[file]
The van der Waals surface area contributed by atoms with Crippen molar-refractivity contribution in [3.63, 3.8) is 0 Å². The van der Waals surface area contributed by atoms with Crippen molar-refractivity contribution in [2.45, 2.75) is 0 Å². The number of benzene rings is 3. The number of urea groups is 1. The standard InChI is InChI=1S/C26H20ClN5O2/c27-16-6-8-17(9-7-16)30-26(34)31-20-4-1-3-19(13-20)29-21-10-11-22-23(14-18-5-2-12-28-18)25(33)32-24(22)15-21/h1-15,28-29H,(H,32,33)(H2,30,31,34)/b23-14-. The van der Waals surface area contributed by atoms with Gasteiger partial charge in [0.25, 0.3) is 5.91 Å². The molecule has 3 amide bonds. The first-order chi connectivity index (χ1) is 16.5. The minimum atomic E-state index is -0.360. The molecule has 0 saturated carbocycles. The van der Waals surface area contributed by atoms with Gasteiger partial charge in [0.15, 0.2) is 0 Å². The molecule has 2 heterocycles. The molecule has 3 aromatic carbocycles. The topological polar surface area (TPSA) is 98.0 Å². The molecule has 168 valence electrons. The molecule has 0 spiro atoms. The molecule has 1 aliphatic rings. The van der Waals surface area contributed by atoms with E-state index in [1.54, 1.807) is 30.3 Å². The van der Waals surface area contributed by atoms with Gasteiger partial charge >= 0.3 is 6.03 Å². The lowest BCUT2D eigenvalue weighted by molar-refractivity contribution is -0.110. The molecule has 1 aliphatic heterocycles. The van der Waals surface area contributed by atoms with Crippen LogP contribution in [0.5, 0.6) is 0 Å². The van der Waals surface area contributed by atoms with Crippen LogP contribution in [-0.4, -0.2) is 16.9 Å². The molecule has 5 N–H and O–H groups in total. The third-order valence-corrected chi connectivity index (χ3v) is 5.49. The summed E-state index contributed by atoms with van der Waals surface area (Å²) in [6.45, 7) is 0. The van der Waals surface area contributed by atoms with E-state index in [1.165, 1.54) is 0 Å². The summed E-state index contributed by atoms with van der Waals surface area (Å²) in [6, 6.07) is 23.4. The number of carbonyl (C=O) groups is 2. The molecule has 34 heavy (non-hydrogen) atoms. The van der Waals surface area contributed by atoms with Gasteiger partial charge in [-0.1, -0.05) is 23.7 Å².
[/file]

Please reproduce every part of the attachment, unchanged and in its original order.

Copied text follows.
The van der Waals surface area contributed by atoms with Crippen molar-refractivity contribution in [3.63, 3.8) is 0 Å². The van der Waals surface area contributed by atoms with Crippen molar-refractivity contribution in [2.45, 2.75) is 0 Å². The number of benzene rings is 3. The number of urea groups is 1. The standard InChI is InChI=1S/C26H20ClN5O2/c27-16-6-8-17(9-7-16)30-26(34)31-20-4-1-3-19(13-20)29-21-10-11-22-23(14-18-5-2-12-28-18)25(33)32-24(22)15-21/h1-15,28-29H,(H,32,33)(H2,30,31,34)/b23-14-. The van der Waals surface area contributed by atoms with Gasteiger partial charge in [0.25, 0.3) is 5.91 Å². The molecule has 3 amide bonds. The first-order chi connectivity index (χ1) is 16.5. The minimum atomic E-state index is -0.360. The molecule has 0 saturated carbocycles. The van der Waals surface area contributed by atoms with Gasteiger partial charge in [0.15, 0.2) is 0 Å². The molecule has 2 heterocycles. The molecule has 3 aromatic carbocycles. The topological polar surface area (TPSA) is 98.0 Å². The molecule has 168 valence electrons. The molecule has 0 spiro atoms. The molecule has 1 aliphatic rings. The van der Waals surface area contributed by atoms with E-state index in [1.54, 1.807) is 30.3 Å². The van der Waals surface area contributed by atoms with Gasteiger partial charge >= 0.3 is 6.03 Å². The lowest BCUT2D eigenvalue weighted by molar-refractivity contribution is -0.110. The molecule has 1 aliphatic heterocycles. The van der Waals surface area contributed by atoms with Crippen LogP contribution in [0.5, 0.6) is 0 Å². The van der Waals surface area contributed by atoms with Crippen LogP contribution in [-0.4, -0.2) is 16.9 Å². The molecule has 5 N–H and O–H groups in total. The third-order valence-corrected chi connectivity index (χ3v) is 5.49. The summed E-state index contributed by atoms with van der Waals surface area (Å²) in [6.45, 7) is 0. The van der Waals surface area contributed by atoms with E-state index in [1.165, 1.54) is 0 Å². The summed E-state index contributed by atoms with van der Waals surface area (Å²) in [6, 6.07) is 23.4. The number of carbonyl (C=O) groups is 2. The molecule has 34 heavy (non-hydrogen) atoms. The van der Waals surface area contributed by atoms with Gasteiger partial charge in [-0.1, -0.05) is 23.7 Å².